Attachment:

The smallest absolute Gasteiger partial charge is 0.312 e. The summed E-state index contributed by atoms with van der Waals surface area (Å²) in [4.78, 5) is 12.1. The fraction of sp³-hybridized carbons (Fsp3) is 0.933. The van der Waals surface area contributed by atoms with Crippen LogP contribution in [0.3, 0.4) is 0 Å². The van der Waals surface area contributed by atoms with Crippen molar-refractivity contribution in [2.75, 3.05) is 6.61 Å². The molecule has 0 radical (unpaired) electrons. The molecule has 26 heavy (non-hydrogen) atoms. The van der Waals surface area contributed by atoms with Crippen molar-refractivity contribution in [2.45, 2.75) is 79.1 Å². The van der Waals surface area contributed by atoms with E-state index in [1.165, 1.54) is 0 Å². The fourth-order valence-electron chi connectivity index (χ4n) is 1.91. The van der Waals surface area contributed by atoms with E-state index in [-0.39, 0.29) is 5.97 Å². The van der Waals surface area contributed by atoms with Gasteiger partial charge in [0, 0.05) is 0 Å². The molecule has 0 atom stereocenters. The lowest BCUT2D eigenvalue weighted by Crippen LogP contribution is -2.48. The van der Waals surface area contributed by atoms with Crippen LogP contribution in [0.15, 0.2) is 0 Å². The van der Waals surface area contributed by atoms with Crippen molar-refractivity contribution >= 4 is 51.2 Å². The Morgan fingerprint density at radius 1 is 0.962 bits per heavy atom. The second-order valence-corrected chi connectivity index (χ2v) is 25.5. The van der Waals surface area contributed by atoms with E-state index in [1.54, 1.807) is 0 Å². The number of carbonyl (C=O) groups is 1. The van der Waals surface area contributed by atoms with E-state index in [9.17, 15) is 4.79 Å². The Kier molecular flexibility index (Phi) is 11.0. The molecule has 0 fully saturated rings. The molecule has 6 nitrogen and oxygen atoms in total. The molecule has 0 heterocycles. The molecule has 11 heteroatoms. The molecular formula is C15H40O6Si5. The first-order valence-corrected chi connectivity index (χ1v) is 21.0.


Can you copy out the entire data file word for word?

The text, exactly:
The smallest absolute Gasteiger partial charge is 0.312 e. The summed E-state index contributed by atoms with van der Waals surface area (Å²) in [4.78, 5) is 12.1. The fraction of sp³-hybridized carbons (Fsp3) is 0.933. The van der Waals surface area contributed by atoms with Crippen LogP contribution in [0.3, 0.4) is 0 Å². The van der Waals surface area contributed by atoms with Crippen molar-refractivity contribution in [2.75, 3.05) is 6.61 Å². The molecule has 0 radical (unpaired) electrons. The molecule has 26 heavy (non-hydrogen) atoms. The van der Waals surface area contributed by atoms with Crippen molar-refractivity contribution in [2.45, 2.75) is 79.1 Å². The van der Waals surface area contributed by atoms with E-state index in [1.165, 1.54) is 0 Å². The fourth-order valence-electron chi connectivity index (χ4n) is 1.91. The van der Waals surface area contributed by atoms with E-state index in [-0.39, 0.29) is 5.97 Å². The van der Waals surface area contributed by atoms with Gasteiger partial charge in [0, 0.05) is 0 Å². The molecule has 0 atom stereocenters. The lowest BCUT2D eigenvalue weighted by Crippen LogP contribution is -2.48. The van der Waals surface area contributed by atoms with Crippen LogP contribution in [0.15, 0.2) is 0 Å². The van der Waals surface area contributed by atoms with Crippen molar-refractivity contribution >= 4 is 51.2 Å². The Morgan fingerprint density at radius 1 is 0.962 bits per heavy atom. The second-order valence-corrected chi connectivity index (χ2v) is 25.5. The van der Waals surface area contributed by atoms with E-state index in [1.54, 1.807) is 0 Å². The number of carbonyl (C=O) groups is 1. The van der Waals surface area contributed by atoms with E-state index in [9.17, 15) is 4.79 Å². The Kier molecular flexibility index (Phi) is 11.0. The molecule has 0 fully saturated rings. The molecule has 6 nitrogen and oxygen atoms in total. The molecule has 0 heterocycles. The molecule has 11 heteroatoms. The molecular formula is C15H40O6Si5. The first-order valence-corrected chi connectivity index (χ1v) is 21.0.